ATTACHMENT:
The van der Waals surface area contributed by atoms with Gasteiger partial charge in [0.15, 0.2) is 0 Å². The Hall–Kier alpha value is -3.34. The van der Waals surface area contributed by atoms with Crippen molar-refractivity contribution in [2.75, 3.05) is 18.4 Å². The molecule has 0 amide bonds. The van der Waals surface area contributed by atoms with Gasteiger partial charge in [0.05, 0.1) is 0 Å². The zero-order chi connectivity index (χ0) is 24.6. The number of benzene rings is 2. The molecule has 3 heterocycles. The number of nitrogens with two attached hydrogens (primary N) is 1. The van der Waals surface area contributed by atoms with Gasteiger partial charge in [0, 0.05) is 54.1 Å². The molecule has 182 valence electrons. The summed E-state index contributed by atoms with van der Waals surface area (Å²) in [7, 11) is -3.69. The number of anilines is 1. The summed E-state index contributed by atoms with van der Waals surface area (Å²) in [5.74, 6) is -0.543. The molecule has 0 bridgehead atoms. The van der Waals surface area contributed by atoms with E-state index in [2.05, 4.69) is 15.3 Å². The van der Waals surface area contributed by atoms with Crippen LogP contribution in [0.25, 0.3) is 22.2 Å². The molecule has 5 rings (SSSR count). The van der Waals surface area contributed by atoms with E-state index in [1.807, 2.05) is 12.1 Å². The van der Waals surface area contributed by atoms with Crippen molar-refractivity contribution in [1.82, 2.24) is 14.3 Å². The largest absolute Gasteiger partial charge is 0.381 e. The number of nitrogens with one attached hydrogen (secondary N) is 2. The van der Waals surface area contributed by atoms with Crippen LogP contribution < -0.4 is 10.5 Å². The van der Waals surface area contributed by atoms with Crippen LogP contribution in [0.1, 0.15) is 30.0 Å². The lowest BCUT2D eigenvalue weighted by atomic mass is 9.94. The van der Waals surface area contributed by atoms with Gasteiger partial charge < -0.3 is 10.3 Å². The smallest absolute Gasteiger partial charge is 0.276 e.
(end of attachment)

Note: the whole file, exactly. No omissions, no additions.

The van der Waals surface area contributed by atoms with Gasteiger partial charge in [0.15, 0.2) is 0 Å². The Hall–Kier alpha value is -3.34. The van der Waals surface area contributed by atoms with Crippen molar-refractivity contribution in [2.75, 3.05) is 18.4 Å². The molecule has 0 amide bonds. The van der Waals surface area contributed by atoms with Gasteiger partial charge in [0.05, 0.1) is 0 Å². The zero-order chi connectivity index (χ0) is 24.6. The number of benzene rings is 2. The molecule has 3 heterocycles. The number of nitrogens with two attached hydrogens (primary N) is 1. The van der Waals surface area contributed by atoms with Gasteiger partial charge in [0, 0.05) is 54.1 Å². The molecule has 182 valence electrons. The summed E-state index contributed by atoms with van der Waals surface area (Å²) in [7, 11) is -3.69. The number of anilines is 1. The summed E-state index contributed by atoms with van der Waals surface area (Å²) in [5.74, 6) is -0.543. The molecule has 0 bridgehead atoms. The van der Waals surface area contributed by atoms with E-state index in [2.05, 4.69) is 15.3 Å². The van der Waals surface area contributed by atoms with Crippen LogP contribution in [0.25, 0.3) is 22.2 Å². The molecule has 5 rings (SSSR count). The van der Waals surface area contributed by atoms with E-state index in [1.807, 2.05) is 12.1 Å². The van der Waals surface area contributed by atoms with Crippen molar-refractivity contribution in [1.82, 2.24) is 14.3 Å². The largest absolute Gasteiger partial charge is 0.381 e. The number of nitrogens with one attached hydrogen (secondary N) is 2. The van der Waals surface area contributed by atoms with Crippen LogP contribution < -0.4 is 10.5 Å². The van der Waals surface area contributed by atoms with Crippen LogP contribution in [0.1, 0.15) is 30.0 Å². The lowest BCUT2D eigenvalue weighted by atomic mass is 9.94. The van der Waals surface area contributed by atoms with Gasteiger partial charge < -0.3 is 10.3 Å². The smallest absolute Gasteiger partial charge is 0.276 e.